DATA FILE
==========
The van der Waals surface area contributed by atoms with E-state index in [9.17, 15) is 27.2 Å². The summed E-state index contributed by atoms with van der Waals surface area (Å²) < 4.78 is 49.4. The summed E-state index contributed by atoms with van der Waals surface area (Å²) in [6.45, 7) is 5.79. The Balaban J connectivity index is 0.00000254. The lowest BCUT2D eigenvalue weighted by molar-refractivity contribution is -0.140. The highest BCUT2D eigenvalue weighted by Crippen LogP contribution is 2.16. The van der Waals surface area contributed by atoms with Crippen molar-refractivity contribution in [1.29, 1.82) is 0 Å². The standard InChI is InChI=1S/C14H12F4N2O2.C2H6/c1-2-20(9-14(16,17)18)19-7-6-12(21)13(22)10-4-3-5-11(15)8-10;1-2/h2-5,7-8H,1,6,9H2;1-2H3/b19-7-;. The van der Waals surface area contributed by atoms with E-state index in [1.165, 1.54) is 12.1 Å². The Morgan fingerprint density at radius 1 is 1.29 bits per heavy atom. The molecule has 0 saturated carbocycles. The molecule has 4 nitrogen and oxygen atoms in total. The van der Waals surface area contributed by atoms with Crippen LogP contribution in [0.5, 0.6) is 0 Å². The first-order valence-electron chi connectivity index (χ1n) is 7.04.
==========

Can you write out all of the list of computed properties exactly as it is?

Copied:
The van der Waals surface area contributed by atoms with E-state index in [9.17, 15) is 27.2 Å². The summed E-state index contributed by atoms with van der Waals surface area (Å²) < 4.78 is 49.4. The summed E-state index contributed by atoms with van der Waals surface area (Å²) in [6.45, 7) is 5.79. The Balaban J connectivity index is 0.00000254. The lowest BCUT2D eigenvalue weighted by molar-refractivity contribution is -0.140. The highest BCUT2D eigenvalue weighted by Crippen LogP contribution is 2.16. The van der Waals surface area contributed by atoms with Crippen molar-refractivity contribution in [1.29, 1.82) is 0 Å². The standard InChI is InChI=1S/C14H12F4N2O2.C2H6/c1-2-20(9-14(16,17)18)19-7-6-12(21)13(22)10-4-3-5-11(15)8-10;1-2/h2-5,7-8H,1,6,9H2;1-2H3/b19-7-;. The van der Waals surface area contributed by atoms with E-state index in [1.165, 1.54) is 12.1 Å². The Morgan fingerprint density at radius 1 is 1.29 bits per heavy atom. The molecule has 0 saturated carbocycles. The molecule has 4 nitrogen and oxygen atoms in total. The van der Waals surface area contributed by atoms with Crippen LogP contribution in [0.5, 0.6) is 0 Å². The first-order valence-electron chi connectivity index (χ1n) is 7.04.